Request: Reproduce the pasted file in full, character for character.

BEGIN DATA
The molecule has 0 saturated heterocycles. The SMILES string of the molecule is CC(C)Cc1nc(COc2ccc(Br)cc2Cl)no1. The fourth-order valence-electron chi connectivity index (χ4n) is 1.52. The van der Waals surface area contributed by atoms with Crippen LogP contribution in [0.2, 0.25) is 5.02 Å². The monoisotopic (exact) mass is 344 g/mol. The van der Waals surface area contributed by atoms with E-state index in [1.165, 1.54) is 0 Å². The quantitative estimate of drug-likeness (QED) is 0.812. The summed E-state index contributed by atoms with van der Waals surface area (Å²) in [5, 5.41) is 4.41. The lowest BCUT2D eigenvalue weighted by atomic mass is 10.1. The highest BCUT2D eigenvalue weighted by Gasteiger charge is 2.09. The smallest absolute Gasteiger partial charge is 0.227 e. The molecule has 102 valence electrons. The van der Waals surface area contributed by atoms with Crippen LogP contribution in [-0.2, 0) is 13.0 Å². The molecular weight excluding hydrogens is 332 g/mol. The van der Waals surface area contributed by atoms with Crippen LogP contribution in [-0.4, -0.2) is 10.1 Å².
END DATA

The molecule has 0 saturated heterocycles. The SMILES string of the molecule is CC(C)Cc1nc(COc2ccc(Br)cc2Cl)no1. The fourth-order valence-electron chi connectivity index (χ4n) is 1.52. The van der Waals surface area contributed by atoms with Crippen LogP contribution in [0.2, 0.25) is 5.02 Å². The monoisotopic (exact) mass is 344 g/mol. The van der Waals surface area contributed by atoms with E-state index in [1.165, 1.54) is 0 Å². The quantitative estimate of drug-likeness (QED) is 0.812. The summed E-state index contributed by atoms with van der Waals surface area (Å²) in [5, 5.41) is 4.41. The lowest BCUT2D eigenvalue weighted by atomic mass is 10.1. The highest BCUT2D eigenvalue weighted by Gasteiger charge is 2.09. The smallest absolute Gasteiger partial charge is 0.227 e. The molecule has 102 valence electrons. The van der Waals surface area contributed by atoms with Crippen LogP contribution in [-0.2, 0) is 13.0 Å². The molecular weight excluding hydrogens is 332 g/mol. The van der Waals surface area contributed by atoms with Crippen LogP contribution in [-0.4, -0.2) is 10.1 Å².